In a new wrinkle to an old scam, con artists are now targeting remote tax preparers to gain access to consumer information. As tax preparers work from home or remote locations because of COVID-19, the Internal Revenue Service (IRS) recommended tax professionals to review their required information security program to safeguard consumers against identity theft during National Tax Security Awareness Week in December.
In 2021, 5.2 million tax refunds were flagged for fraud, a 50% increase since 2019. These rising numbers only increase the importance of staying aware of the latest scams — resources like the Federal Trade Commission’s Scam Alerts page can help keep consumers updated. The most common tax scam in recent years has been when a scammer steals personal information, like a W-2 or Social Security number, and files a fake tax return on the victim’s behalf. However, this year has also brought on the emergence of a new email scam, involving fraudsters who pose as the IRS in order to obtain information from tax professionals.
How the Tax Scam Works
Identity thieves are stealing client data from tax preparers through phishing schemes. This sensitive information reveals the exact refund amount that the clients have received, along with bank account numbers, income, dependents, Social Security numbers, and more. After a taxpayer’s refund is direct deposited into their account, these criminals attempt to steal it in one of two ways.
In one scenario, scammers pose as IRS debt collectors and tell the taxpayer that the deposit was made in error. They then provide an account number for the victim to forfeit a portion of, or their entire refund. When taxpayers question the authenticity of the call, the fraudster will threaten to blacklist their Social Security number or bring criminal charges against the consumer for tax fraud.
The other way this tax scam is being perpetrated is through automated calls to reach more potential victims while pretending to be from the IRS. The recording will also threaten taxpayers with the consequences of not paying up and provide a call-back number to return their refund. Between June 2020 and June 2021, roughly 59.3 million Americans lost money on phone scams alone, with an average loss per person of $502.
Both of these tax scam approaches have been effective because they threaten consumers with tax fraud and legal action, and the scammers can prove they’re “real” by reading off the victim’s personal information and refund amounts.
8 Ways to Stay Safe from Tax Identity Theft
Tax scammers seem to get more creative each year, but it’s important for consumers to know that the IRS will never contact you via telephone or email. It’s equally important for tax preparers to step up their cybersecurity and identity theft protocols each year to combat these fraudsters from gaining access to their systems.
- Store your tax documents securely. Protecting your Social Security number and W2s is critical. You should receive these important tax documents during the month of January, either by mail or through digital access. If you do not receive an expected tax form, contact the organization supplying the form directly to ensure it has not been stolen from your mailbox.
- Never send sensitive information via email or text. IRS scammers will often mask themselves with emails or caller ID that looks legitimate. They reach out to you and request personal information that will allow them to file a tax return on your behalf. Do not be fooled — the IRS never contacts taxpayers by these methods of communication.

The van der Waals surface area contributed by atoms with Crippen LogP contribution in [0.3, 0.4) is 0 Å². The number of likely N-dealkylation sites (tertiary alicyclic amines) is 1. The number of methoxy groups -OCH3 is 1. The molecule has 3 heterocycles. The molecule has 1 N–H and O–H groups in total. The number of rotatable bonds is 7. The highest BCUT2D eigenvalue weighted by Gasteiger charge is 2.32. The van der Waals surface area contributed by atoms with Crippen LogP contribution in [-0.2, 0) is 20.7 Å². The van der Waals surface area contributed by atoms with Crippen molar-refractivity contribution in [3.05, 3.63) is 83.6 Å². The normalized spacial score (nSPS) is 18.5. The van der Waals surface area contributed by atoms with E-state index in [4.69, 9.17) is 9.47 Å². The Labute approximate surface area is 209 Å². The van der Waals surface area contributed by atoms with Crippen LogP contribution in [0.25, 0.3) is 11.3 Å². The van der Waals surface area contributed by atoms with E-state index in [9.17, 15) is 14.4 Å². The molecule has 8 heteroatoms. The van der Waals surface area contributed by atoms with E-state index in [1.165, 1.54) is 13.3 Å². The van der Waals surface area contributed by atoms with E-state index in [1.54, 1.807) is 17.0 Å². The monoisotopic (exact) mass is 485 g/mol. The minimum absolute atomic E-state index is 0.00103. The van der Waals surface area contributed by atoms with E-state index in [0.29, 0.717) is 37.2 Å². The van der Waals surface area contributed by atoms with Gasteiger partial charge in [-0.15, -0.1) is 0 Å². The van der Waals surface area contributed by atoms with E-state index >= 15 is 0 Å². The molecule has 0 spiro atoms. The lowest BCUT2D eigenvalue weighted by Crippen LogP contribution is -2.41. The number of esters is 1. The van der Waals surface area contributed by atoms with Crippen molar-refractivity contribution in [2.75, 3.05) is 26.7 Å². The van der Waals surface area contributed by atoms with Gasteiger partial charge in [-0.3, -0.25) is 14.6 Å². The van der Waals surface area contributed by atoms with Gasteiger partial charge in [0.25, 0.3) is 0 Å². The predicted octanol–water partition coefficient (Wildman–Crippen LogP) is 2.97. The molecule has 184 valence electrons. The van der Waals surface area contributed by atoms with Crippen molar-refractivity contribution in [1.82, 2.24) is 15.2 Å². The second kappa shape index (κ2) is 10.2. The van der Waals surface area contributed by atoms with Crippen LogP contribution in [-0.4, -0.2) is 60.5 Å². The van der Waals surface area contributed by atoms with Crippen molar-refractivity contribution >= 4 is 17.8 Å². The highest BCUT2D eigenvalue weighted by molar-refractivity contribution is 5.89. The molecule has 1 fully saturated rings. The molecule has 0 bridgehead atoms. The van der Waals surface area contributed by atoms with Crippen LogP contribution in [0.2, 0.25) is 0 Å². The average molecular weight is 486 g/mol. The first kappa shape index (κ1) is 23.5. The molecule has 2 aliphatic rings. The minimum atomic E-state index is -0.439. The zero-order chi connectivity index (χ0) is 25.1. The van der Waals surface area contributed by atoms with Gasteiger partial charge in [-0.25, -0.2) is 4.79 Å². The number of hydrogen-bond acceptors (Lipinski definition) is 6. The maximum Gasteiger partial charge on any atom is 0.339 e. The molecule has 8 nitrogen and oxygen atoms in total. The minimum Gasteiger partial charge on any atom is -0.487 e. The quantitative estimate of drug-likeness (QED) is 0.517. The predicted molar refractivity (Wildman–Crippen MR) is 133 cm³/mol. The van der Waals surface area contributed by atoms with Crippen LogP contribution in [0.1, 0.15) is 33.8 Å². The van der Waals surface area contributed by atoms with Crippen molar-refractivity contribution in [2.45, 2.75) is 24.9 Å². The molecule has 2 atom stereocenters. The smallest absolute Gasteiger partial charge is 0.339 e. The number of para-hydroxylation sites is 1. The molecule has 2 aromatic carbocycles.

- Confirm any requests for information with a phone call. Although a notice in the mail may seem legitimate, it’s relatively easy for fraudsters to set up phony direct mail campaigns and victimize consumers. Always confirm any request by calling the IRS toll-free number: 800-829-1040.
- File your return as early as you can. Tax season is a race against the clock for identity thieves. By completing your tax return as soon as you have all your information in order, you stand a better chance of beating a fraudster to your return.
- Use a trusted tax preparer. If you decide to bring your taxes to a walk-in preparer, be sure to do your research and confirm they are qualified to handle your data. Illegal identity theft rings pop up in brick-and-mortar locations every year. Ask for a Preparer Tax Identification Number and don’t trust your information to anyone without verifying their CPA status. Be wary of preparers that recommend inflating your earnings or deductions.
- Request an Identity Protection PIN (IP PIN). Each year, 7% to 10% of Americans fall victim to identity theft. If you believe you may be one of them and have filed a report with the IRS, you may be eligible for an IP PIN. This will prevent criminals from filing taxes on your behalf. Residents in several states, such as Florida, California, and Maryland, can also request an IP PIN even if they are not a confirmed identity theft victim.
- If filing by mail, bring your return directly to the post office. Many taxpayers prefer to fill out their tax forms manually and file by mail. While this method is generally safe, it’s important to never mail the return from your home mailbox. It’s best to be as secure as possible, as mail tampering is still a major source of identity theft. Between 2017 and 2020, there was a 600% increase in reports of mail theft, rising from 25,000 to 177,000.
- Protect your personal identity. Invest in identity theft protection for you and your family as an extra layer of security. Identity restoration experts can assist you if you discover your identity has been compromised by criminals in an IRS tax fraud scam.
Now is the time to begin your tax preparations and protect yourself, your friends, and your family from identity theft. By following these tips, you can help minimize your risk of becoming an identity theft victim due to tax fraud.